Jordan Binnington doesn’t let much get to him.
When junior goaltending coach Greg Redquest tried to put him through a post-practice skate, he came away seeing the same chill Binnington.
“He doesn’t sweat,” Redquest said. “He’s just too cool.”
Binnington is playing cool and has made the St. Louis Blues the hottest team in the NHL. After finally getting his call-up from the minors at age 25, Binnington is 12-1-1 with four shutouts in his first 14 starts and the Blues have won 10 in a row to go from out of the race to firmly in a playoff position.
When Binnington made his first start Jan. 7, St. Louis sat dead last in the Western Conference, nine points back of a playoff spot. The Blues turned to him to make a difference. No pressure, kid.
“With a little bit of pressure comes opportunity, right?” Binnington said. “You try to do your best to feel confident and prepared for the moment, so you just work hard off the ice and on the ice in practice, and when the moment finally comes, hopefully you’re prepared. That’s kind of how I looked at it.”
It has been a near-perfect look. Binnington has stopped 356 of 380 shots for a 1.58 goals-against average and .937 save percentage. He’s the first goalie since Curtis Sanford in 2005-06 with multiple 30-save shutouts.
That kind of play is just what the Blues needed to crawl out of a hole dug before Craig Berube replaced Mike Yeo as coach.
“He’s played really well,” Berube said. “He’s stopped the ones he’s supposed to stop, and he’s looked really confident in net, and aggressive.”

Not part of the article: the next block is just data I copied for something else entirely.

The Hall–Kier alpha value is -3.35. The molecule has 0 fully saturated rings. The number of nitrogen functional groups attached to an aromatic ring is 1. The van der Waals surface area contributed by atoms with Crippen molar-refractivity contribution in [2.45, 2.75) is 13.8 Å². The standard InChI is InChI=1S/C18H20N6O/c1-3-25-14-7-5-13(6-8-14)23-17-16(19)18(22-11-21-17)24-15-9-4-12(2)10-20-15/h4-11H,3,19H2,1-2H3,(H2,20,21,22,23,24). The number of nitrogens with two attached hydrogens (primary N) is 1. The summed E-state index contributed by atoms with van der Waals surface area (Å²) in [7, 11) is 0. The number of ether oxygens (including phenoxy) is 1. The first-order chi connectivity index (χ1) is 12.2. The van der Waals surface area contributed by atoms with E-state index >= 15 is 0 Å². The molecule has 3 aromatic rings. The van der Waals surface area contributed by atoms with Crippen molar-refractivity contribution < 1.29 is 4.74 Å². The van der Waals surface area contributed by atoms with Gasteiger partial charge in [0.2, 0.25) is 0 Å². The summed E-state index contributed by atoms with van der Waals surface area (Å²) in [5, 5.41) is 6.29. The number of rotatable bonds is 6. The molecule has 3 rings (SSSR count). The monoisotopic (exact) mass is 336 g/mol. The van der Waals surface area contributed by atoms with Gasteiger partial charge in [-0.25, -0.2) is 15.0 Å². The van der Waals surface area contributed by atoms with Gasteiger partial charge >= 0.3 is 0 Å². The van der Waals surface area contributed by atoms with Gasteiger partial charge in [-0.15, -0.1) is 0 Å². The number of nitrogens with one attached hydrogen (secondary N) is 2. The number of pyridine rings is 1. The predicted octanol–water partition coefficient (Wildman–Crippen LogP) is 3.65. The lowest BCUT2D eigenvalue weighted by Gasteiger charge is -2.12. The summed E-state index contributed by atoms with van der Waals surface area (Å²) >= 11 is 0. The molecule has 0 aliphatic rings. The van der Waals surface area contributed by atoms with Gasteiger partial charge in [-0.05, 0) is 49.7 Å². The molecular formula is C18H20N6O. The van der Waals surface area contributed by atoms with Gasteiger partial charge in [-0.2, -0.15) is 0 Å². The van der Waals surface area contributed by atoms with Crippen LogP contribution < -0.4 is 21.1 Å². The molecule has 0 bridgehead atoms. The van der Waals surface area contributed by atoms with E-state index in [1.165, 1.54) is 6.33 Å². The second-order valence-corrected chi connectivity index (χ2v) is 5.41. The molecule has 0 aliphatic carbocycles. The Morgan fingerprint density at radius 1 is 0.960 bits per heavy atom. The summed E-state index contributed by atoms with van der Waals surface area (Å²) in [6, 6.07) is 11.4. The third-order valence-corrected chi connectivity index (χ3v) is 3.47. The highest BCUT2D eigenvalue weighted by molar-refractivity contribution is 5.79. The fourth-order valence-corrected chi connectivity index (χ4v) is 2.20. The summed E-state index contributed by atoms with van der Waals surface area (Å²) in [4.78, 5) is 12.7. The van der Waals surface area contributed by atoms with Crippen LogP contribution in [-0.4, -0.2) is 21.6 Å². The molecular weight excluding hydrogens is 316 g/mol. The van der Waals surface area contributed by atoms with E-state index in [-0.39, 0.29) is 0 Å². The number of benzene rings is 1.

A lack of confidence has never been the problem. Redquest, who coached Binnington for four seasons with the Ontario Hockey League’s Owen Sound Attack, said the goalie’s technique has always been on point, with the need for just a few tweaks here and there.
The mental part of the game was a work in progress. Redquest, who still works with Binnington in the summer, said if a bad goal gets in, sometimes he’d just ask about what Binnington did the previous night to get his mind off it and back on track.
Binnington hasn’t allowed many goals, but he has shown an uncanny ability to shake them off, not allowing more than four in a game so far.
“If the puck goes in, it doesn’t bother him,” Redquest said by phone Monday “(Blues veteran goalie) Jake Allen, he plays a little bit deeper in the goal than Jordan. Jordan comes out and challenges a bit more and everything hits him, and it’s just hitting him. And he’s so patient. He won’t overplay anything.”
So what took so long for Binnington to get this chance? Mostly a numbers game, with the Blues committed long term to Allen and rotating Brian Elliott, Carter Hutton and Chad Johnson into the crease in recent years.
Binnington bided his time in the American Hockey League, competing and building a friendship with Pheonix Copley along the way. The two came to blows in a game last year but are now both in the NHL.
“I think we both understood that having that competition is healthy and it pushed us both to be better goalies and learn from each other,” said Copley, who is the Washington Capitals’ backup. “We had a really beneficial relationship for both of us.”
Binnington earned AHL All-Star honors last year and had three shutouts in his first 16 games this season under head coach Drew Bannister and assistant Daniel Tkaczuk, whom he knew from juniors. When Johnson didn’t work out and was put on waivers, Binnington got the opportunity he had been waiting for, and fit right in with the Blues.
“That’s where your surroundings come in,” Binnington said. “There’s good people around you that can keep you going in the right direction and believe in yourself. If the opportunity came, you want to be prepared for it, so that’s kind of what my mindset was. Thankfully, it came.”
The Blues are thankful, too. They’ve played better in front of their goalies since Berube took over, but Binnington making so many expected and unexpected saves has changed the course of St. Louis’ season.
“Obviously he’s playing outstanding,” center Ryan O’Reilly said. “With Binner coming in with the way he’s been playing, I think it’s a spark. I think he’s coming in excited and playing with great energy. It provides a spark, for sure.”